Evan made no attempt to temper his response and he laughed. “You make it sound like I gave up something of great value for a ball and chain.”
“Seems to me that’s exactly what any man does when he willingly submits to marriage vows.”
The rancher turned with an amused expression. “You’re serious?”
Graham hitched a shoulder. “It’s my opinion.”
“Well, I’ve one of a different sort. For me, it was giving up a lonely life in exchange for a lifelong companionship with a woman I’d give my life for. You know, Lena. How could marriage to a woman as kind and dear as she be equated to imprisonment?”
“Didn’t mean offense. Mrs. Hartmann is all what you say and more.”
Evan nodded. “Much more. You might be grateful your parents didn’t share your opinion or you might not be sitting there debating the merits of married life.”
“You speak true.” Graham thought it best to drop the subject and turned his focus to the swift-flowing river, pondering the freedom it represented to a man like himself. He’d need to be careful about voicing his thoughts or he’d be pegged as a romantic, or worse, a poet. He’d known a few years of marriage. They hadn’t been pleasant, but at least they’d been brief, God rest her soul.
They rode on in silence, the road leading north along the meandering Big Wood River. Another five or six months before he and Alec would drive the sheep north again. He wondered how he’d manage these months of confinement. Only up there did he find the freedom that had called him to America. He glanced back at the collie tucked into a tight ball of sleep on the wagon bed. They’d traveled across the stormy Atlantic, crossed half a continent, before pushing even farther into Idaho’s rugged central mountains. It’d all been to find a place doing what they both knew well, tending sheep.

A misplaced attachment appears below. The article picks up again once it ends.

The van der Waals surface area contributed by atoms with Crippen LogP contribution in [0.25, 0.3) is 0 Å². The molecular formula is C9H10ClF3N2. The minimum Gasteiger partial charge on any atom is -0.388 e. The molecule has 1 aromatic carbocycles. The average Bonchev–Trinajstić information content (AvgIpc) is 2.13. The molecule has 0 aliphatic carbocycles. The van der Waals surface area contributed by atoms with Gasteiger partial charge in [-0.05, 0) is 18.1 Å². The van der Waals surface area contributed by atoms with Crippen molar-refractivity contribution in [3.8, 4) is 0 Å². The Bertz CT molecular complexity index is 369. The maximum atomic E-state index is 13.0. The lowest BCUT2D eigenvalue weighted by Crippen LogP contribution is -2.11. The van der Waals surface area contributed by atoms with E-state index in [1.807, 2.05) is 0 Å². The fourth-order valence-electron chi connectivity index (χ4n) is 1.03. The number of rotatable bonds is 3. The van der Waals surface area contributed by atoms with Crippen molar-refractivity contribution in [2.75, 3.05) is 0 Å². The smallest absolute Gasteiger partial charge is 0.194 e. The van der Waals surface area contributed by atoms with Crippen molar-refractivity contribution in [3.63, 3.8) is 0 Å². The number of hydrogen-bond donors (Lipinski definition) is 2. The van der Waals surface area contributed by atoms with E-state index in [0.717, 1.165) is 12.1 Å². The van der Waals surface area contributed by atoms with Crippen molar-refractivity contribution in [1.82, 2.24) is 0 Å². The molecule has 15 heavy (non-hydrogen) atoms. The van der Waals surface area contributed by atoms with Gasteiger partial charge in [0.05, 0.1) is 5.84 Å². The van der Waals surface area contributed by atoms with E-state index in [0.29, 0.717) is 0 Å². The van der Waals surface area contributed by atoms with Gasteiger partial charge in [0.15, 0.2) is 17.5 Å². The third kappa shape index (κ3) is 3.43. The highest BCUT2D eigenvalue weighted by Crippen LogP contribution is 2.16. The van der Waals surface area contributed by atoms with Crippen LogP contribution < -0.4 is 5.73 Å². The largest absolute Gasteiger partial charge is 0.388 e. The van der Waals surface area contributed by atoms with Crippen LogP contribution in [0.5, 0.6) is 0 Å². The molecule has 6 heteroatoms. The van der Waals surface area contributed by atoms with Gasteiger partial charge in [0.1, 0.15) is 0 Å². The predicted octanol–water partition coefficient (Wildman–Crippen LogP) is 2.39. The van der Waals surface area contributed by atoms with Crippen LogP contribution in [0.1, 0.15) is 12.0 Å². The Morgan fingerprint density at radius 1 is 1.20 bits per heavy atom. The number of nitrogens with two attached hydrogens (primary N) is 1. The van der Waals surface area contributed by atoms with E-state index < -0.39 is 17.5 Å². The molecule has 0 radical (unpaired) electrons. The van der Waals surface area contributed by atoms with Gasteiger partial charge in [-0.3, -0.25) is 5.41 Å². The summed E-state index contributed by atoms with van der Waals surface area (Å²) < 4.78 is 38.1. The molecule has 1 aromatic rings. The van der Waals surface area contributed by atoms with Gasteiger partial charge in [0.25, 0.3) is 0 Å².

After a mile or more, Graham asked, “Do you think Miss Webster knows her dog is pregnant?”
Evan turned to him. “She is?”
“No doubt about it. You’d have noticed if you’d looked.”
“Suppose so. I had my attention more focused on Miss Webster. What’d you do to rile her?”
Graham crossed his arms across his chest. “Nothing.”
“Never saw nothing have such an effect on someone,” Evan said drolly.
“Dogs like that shouldn’t be kept as pets.”
Evan turned a look of astonishment on him. “Is that what you told her?”
“I’d bet my monthly wage on that dog being full-blooded border collie. A dog like that needs room to run. More than that, it needs a job to do.”
“You said that to her?” Evan grinned when Graham nodded. He shook his head. “That might explain the hackles I see rising every time you two are anywhere close to each other.”
Graham wouldn’t comment on that. True or not, her bad opinion of him might make her less favorable to any offer he might make to buy one of her dog’s pups. He chewed on that for a time before making a suggestion. “You could use another good herding dog if you plan to grow the herd next year.”
“That’s what Bart and I discussed in the fall. We’ll still keep running cattle, but I’m liking the look of the future in wool and mutton. I’m not the only one seeing the wisdom of it. If Bart can swing a deal for that piece of land due south along the Snake River, we’d have our winter home for those we don’t sell in fall.”
This was the most Hartmann had said at one time concerning his plans for next year. And Graham liked the way the man was thinking. If he owned the ranch, it would be exactly what he’d do. Grow the herd. Buy the land while it was available. And there was so much land here. No island controlled by the rich gentry. A man like himself might have opportunity here to start small and with hard work become a man of means, a man respected. He was counting on it, and he was saving for it.
Even if Hartmann didn’t buy one of her pups, he would. Another dog would help him next spring. And if the pups were, as he expected, Alec’s offspring, one would be a fine addition to his team. Maybe two. But Hartmann was right, Miss Webster was not favorable towards him or his dog. Once she found out about her own dog’s tryst with Alec, she might never forgive either of them.
Coming November 18, 2020